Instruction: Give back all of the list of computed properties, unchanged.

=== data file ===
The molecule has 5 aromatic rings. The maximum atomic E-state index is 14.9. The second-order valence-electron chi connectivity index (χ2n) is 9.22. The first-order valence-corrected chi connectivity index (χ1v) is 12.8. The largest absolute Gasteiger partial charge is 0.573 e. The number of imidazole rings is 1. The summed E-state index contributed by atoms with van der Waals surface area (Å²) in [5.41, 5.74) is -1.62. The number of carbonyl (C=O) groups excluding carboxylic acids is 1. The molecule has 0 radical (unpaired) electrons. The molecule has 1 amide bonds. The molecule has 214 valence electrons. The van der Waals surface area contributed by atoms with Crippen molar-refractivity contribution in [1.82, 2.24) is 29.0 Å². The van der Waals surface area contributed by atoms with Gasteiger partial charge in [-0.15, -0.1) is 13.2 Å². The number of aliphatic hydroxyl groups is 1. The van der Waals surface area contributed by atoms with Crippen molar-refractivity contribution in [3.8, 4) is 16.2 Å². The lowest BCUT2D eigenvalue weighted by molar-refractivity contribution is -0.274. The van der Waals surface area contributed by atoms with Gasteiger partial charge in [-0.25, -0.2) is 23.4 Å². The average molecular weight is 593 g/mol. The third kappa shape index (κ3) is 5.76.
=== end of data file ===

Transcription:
The molecule has 5 aromatic rings. The maximum atomic E-state index is 14.9. The second-order valence-electron chi connectivity index (χ2n) is 9.22. The first-order valence-corrected chi connectivity index (χ1v) is 12.8. The largest absolute Gasteiger partial charge is 0.573 e. The number of imidazole rings is 1. The summed E-state index contributed by atoms with van der Waals surface area (Å²) in [5.41, 5.74) is -1.62. The number of carbonyl (C=O) groups excluding carboxylic acids is 1. The molecule has 0 radical (unpaired) electrons. The molecule has 1 amide bonds. The molecule has 214 valence electrons. The van der Waals surface area contributed by atoms with Crippen molar-refractivity contribution in [1.82, 2.24) is 29.0 Å². The van der Waals surface area contributed by atoms with Gasteiger partial charge in [-0.15, -0.1) is 13.2 Å². The number of aliphatic hydroxyl groups is 1. The van der Waals surface area contributed by atoms with Crippen molar-refractivity contribution in [3.8, 4) is 16.2 Å². The lowest BCUT2D eigenvalue weighted by molar-refractivity contribution is -0.274. The van der Waals surface area contributed by atoms with Gasteiger partial charge in [-0.25, -0.2) is 23.4 Å². The average molecular weight is 593 g/mol. The third kappa shape index (κ3) is 5.76.